Leukemia - Chronic Myeloid (CML)
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Leukemia is a cancer of the blood. Leukemia begins when normal blood cells change and grow uncontrollably. Chronic myeloid leukemia (CML) is a cancer of the blood-producing cells of the bone marrow (the spongy, red tissue in the inner part of the large bones) that primarily results in an increase in the number of white blood cells (cells that normally fight infection). CML is also sometimes called chronic granulocytic, chronic myelocytic, or chronic myelogenous leukemia. CML makes up about 9% of all new cases of leukemia.
People with CML have an acquired genetic abnormality or mutation in their bone marrow cells, in which part of one chromosome (a long strand of genes) breaks off and reattaches to another chromosome. This type of genetic exchange is called a translocation. In CML, part of chromosome 9 breaks off and fuses to a section of chromosome 22, resulting in what is called the Philadelphia chromosome or Ph chromosome. The translocation causes two genes called BCR and ABL to fuse into one gene called BCR-ABL. This mutation is found only in the blood-forming cells, not in other organs of the body, and is not inherited. Therefore, there is no concern about an increased risk to other family members.
The BCR-ABL gene causes myeloid cells to produce an abnormal enzyme that allows white blood cells to grow out of control. Ordinarily, the number of white blood cells is tightly controlled by the body—more white blood cells are produced during infections or times of stress, but then return to normal when the infection is cured. In CML, the abnormal BCR-ABL enzyme is like a switch that is stuck in the “on” position—it keeps stimulating the white blood cells to grow. In addition to the elevated white blood cell count, the number of blood platelets (cells that help the blood to clot) often increase, and the number of red blood cells, which carry oxygen, may decrease.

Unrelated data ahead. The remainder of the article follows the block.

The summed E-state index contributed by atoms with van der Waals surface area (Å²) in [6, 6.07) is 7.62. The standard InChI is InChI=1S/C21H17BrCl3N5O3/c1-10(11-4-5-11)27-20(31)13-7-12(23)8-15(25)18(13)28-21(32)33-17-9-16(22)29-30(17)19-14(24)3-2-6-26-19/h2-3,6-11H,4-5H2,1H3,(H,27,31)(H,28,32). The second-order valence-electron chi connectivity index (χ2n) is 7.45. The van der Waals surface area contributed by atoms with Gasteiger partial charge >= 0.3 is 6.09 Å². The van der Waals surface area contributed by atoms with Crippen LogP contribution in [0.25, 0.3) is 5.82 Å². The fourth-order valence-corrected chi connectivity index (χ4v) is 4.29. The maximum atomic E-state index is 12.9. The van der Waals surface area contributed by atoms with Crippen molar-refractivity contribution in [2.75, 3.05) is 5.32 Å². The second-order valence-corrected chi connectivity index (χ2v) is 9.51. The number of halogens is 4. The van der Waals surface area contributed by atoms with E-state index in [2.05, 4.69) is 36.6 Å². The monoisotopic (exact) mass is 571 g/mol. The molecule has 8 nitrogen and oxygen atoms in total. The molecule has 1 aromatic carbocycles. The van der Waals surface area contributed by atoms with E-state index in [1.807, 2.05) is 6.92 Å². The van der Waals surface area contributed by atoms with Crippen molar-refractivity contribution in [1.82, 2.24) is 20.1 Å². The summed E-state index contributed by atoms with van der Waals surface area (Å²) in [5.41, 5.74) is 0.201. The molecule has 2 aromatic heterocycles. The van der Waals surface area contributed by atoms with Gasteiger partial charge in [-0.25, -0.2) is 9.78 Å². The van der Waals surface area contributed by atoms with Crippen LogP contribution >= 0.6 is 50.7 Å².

In 2009, an estimated 5,050 people of all ages (2,930 males and 2,120 females) in the United States will be diagnosed with CML. Most of these will be adults; CML is rare in children. It is estimated that 470 deaths (220 males and 250 females) will occur.
The five-year relative survival rate (the percentage of people who survive at least five years after the cancer is detected, excluding those who die from other diseases) for people with CML depends on the phase of the disease, other biologic characteristics of the CML, and the response of the disease to treatment.
Cancer survival statistics should be interpreted with caution. These estimates are based on data from thousands of cases of this type of cancer in the United States each year, but the actual risk for a particular individual may differ. It is not possible to tell a person how long he or she will live with CML. Because survival statistics are measured in five-year intervals, they may not represent recent advances made in the treatment or diagnosis of this cancer. This statement is particularly true of CML, because major improvements in treatment have occurred during the past decade.
Statistics adapted from the American Cancer Society's publication, Cancer Facts & Figures 2009.
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